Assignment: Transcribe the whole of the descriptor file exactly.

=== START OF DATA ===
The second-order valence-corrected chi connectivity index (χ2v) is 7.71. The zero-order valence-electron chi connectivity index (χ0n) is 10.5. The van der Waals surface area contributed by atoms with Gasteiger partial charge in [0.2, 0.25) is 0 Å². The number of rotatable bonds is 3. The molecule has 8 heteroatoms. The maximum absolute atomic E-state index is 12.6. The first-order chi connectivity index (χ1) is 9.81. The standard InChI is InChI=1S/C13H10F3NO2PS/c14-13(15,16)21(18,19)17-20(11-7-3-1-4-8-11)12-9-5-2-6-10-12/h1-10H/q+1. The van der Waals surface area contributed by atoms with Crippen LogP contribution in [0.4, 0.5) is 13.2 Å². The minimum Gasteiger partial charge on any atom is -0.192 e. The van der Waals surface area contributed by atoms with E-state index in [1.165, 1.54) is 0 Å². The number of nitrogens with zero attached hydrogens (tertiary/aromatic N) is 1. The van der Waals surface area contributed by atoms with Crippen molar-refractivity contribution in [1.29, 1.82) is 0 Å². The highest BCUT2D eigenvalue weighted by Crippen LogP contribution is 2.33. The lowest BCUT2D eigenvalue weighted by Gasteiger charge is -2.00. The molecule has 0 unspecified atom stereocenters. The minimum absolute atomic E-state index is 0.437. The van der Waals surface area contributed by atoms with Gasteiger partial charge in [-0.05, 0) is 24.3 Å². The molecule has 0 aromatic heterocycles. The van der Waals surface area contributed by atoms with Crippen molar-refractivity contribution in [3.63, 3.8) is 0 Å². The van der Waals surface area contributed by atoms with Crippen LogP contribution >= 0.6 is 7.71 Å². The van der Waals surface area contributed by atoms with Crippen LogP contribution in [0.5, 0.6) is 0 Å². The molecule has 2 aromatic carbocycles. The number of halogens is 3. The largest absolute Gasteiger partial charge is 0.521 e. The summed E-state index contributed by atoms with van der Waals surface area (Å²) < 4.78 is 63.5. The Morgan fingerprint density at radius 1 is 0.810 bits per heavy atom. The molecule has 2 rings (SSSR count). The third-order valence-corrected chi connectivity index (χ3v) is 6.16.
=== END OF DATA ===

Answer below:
The second-order valence-corrected chi connectivity index (χ2v) is 7.71. The zero-order valence-electron chi connectivity index (χ0n) is 10.5. The van der Waals surface area contributed by atoms with Gasteiger partial charge in [0.2, 0.25) is 0 Å². The number of rotatable bonds is 3. The molecule has 8 heteroatoms. The maximum absolute atomic E-state index is 12.6. The first-order chi connectivity index (χ1) is 9.81. The standard InChI is InChI=1S/C13H10F3NO2PS/c14-13(15,16)21(18,19)17-20(11-7-3-1-4-8-11)12-9-5-2-6-10-12/h1-10H/q+1. The van der Waals surface area contributed by atoms with Crippen LogP contribution in [0.4, 0.5) is 13.2 Å². The minimum Gasteiger partial charge on any atom is -0.192 e. The van der Waals surface area contributed by atoms with E-state index in [1.165, 1.54) is 0 Å². The number of nitrogens with zero attached hydrogens (tertiary/aromatic N) is 1. The van der Waals surface area contributed by atoms with Crippen molar-refractivity contribution in [1.29, 1.82) is 0 Å². The highest BCUT2D eigenvalue weighted by Crippen LogP contribution is 2.33. The lowest BCUT2D eigenvalue weighted by Gasteiger charge is -2.00. The molecule has 0 unspecified atom stereocenters. The minimum absolute atomic E-state index is 0.437. The van der Waals surface area contributed by atoms with Gasteiger partial charge in [-0.05, 0) is 24.3 Å². The molecule has 0 aromatic heterocycles. The van der Waals surface area contributed by atoms with Crippen molar-refractivity contribution in [3.63, 3.8) is 0 Å². The van der Waals surface area contributed by atoms with Crippen LogP contribution >= 0.6 is 7.71 Å². The van der Waals surface area contributed by atoms with Crippen LogP contribution in [0.5, 0.6) is 0 Å². The molecule has 2 aromatic carbocycles. The number of halogens is 3. The largest absolute Gasteiger partial charge is 0.521 e. The summed E-state index contributed by atoms with van der Waals surface area (Å²) < 4.78 is 63.5. The Morgan fingerprint density at radius 1 is 0.810 bits per heavy atom. The molecule has 2 rings (SSSR count). The third-order valence-corrected chi connectivity index (χ3v) is 6.16.